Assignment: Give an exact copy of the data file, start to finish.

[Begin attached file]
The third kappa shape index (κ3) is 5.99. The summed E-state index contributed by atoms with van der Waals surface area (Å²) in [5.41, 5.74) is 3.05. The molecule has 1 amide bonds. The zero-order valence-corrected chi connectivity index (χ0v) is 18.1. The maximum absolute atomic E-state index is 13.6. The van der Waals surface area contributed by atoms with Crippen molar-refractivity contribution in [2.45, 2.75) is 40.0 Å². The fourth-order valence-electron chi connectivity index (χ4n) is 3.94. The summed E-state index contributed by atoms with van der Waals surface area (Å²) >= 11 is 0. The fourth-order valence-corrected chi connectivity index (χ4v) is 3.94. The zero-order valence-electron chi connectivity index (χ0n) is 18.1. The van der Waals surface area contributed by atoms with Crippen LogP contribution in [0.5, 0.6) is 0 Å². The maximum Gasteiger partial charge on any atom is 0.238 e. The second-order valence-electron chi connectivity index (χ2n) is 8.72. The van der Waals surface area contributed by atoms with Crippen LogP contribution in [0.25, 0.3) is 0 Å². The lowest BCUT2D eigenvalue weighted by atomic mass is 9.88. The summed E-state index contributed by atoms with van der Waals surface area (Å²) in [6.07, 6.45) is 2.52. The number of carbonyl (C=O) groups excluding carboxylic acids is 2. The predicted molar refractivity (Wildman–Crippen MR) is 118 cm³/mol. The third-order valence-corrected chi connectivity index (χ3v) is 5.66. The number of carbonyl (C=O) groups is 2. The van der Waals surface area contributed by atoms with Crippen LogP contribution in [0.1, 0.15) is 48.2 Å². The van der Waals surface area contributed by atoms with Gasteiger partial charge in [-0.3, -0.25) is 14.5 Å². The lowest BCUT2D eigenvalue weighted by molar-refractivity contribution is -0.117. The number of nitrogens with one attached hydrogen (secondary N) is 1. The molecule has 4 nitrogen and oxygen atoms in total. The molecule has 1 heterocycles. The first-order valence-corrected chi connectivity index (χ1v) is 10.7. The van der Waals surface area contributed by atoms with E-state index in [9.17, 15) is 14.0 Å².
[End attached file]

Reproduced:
The third kappa shape index (κ3) is 5.99. The summed E-state index contributed by atoms with van der Waals surface area (Å²) in [5.41, 5.74) is 3.05. The molecule has 1 amide bonds. The zero-order valence-corrected chi connectivity index (χ0v) is 18.1. The maximum absolute atomic E-state index is 13.6. The van der Waals surface area contributed by atoms with Crippen molar-refractivity contribution in [2.45, 2.75) is 40.0 Å². The fourth-order valence-electron chi connectivity index (χ4n) is 3.94. The summed E-state index contributed by atoms with van der Waals surface area (Å²) >= 11 is 0. The fourth-order valence-corrected chi connectivity index (χ4v) is 3.94. The zero-order valence-electron chi connectivity index (χ0n) is 18.1. The van der Waals surface area contributed by atoms with Crippen LogP contribution in [0.5, 0.6) is 0 Å². The maximum Gasteiger partial charge on any atom is 0.238 e. The second-order valence-electron chi connectivity index (χ2n) is 8.72. The van der Waals surface area contributed by atoms with Crippen LogP contribution in [0.25, 0.3) is 0 Å². The lowest BCUT2D eigenvalue weighted by atomic mass is 9.88. The summed E-state index contributed by atoms with van der Waals surface area (Å²) in [6.07, 6.45) is 2.52. The number of carbonyl (C=O) groups excluding carboxylic acids is 2. The predicted molar refractivity (Wildman–Crippen MR) is 118 cm³/mol. The third-order valence-corrected chi connectivity index (χ3v) is 5.66. The number of carbonyl (C=O) groups is 2. The van der Waals surface area contributed by atoms with Crippen LogP contribution in [0.1, 0.15) is 48.2 Å². The van der Waals surface area contributed by atoms with Gasteiger partial charge in [-0.3, -0.25) is 14.5 Å². The lowest BCUT2D eigenvalue weighted by molar-refractivity contribution is -0.117. The number of nitrogens with one attached hydrogen (secondary N) is 1. The molecule has 4 nitrogen and oxygen atoms in total. The molecule has 1 heterocycles. The first-order valence-corrected chi connectivity index (χ1v) is 10.7. The van der Waals surface area contributed by atoms with E-state index in [9.17, 15) is 14.0 Å².